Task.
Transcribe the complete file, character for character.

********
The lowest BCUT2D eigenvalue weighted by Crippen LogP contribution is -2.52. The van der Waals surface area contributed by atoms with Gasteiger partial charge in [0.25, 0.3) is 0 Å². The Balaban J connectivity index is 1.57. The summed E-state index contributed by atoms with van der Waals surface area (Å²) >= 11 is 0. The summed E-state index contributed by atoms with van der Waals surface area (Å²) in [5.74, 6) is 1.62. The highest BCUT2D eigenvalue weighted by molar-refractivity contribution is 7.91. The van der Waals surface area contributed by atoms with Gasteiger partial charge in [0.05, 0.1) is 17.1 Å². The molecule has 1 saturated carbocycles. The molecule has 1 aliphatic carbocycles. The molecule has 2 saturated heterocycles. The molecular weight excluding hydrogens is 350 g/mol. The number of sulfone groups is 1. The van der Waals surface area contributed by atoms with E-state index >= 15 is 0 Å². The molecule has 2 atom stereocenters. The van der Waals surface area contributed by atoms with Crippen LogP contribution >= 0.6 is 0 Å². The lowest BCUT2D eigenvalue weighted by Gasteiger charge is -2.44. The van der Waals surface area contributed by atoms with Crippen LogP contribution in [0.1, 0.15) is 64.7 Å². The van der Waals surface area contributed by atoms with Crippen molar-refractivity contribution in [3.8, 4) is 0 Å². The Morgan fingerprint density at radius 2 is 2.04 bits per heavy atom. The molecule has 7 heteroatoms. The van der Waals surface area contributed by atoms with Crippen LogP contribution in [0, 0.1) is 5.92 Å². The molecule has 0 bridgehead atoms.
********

The lowest BCUT2D eigenvalue weighted by Crippen LogP contribution is -2.52. The van der Waals surface area contributed by atoms with Gasteiger partial charge in [0.25, 0.3) is 0 Å². The Balaban J connectivity index is 1.57. The summed E-state index contributed by atoms with van der Waals surface area (Å²) >= 11 is 0. The summed E-state index contributed by atoms with van der Waals surface area (Å²) in [5.74, 6) is 1.62. The highest BCUT2D eigenvalue weighted by molar-refractivity contribution is 7.91. The van der Waals surface area contributed by atoms with Gasteiger partial charge in [0.05, 0.1) is 17.1 Å². The molecule has 1 saturated carbocycles. The molecule has 1 aliphatic carbocycles. The molecule has 2 saturated heterocycles. The molecular weight excluding hydrogens is 350 g/mol. The number of sulfone groups is 1. The van der Waals surface area contributed by atoms with E-state index >= 15 is 0 Å². The molecule has 2 atom stereocenters. The van der Waals surface area contributed by atoms with Crippen LogP contribution >= 0.6 is 0 Å². The lowest BCUT2D eigenvalue weighted by Gasteiger charge is -2.44. The van der Waals surface area contributed by atoms with Crippen LogP contribution in [0.1, 0.15) is 64.7 Å². The van der Waals surface area contributed by atoms with Crippen molar-refractivity contribution in [3.8, 4) is 0 Å². The Morgan fingerprint density at radius 2 is 2.04 bits per heavy atom. The molecule has 7 heteroatoms. The van der Waals surface area contributed by atoms with Crippen LogP contribution in [0, 0.1) is 5.92 Å². The molecule has 0 bridgehead atoms.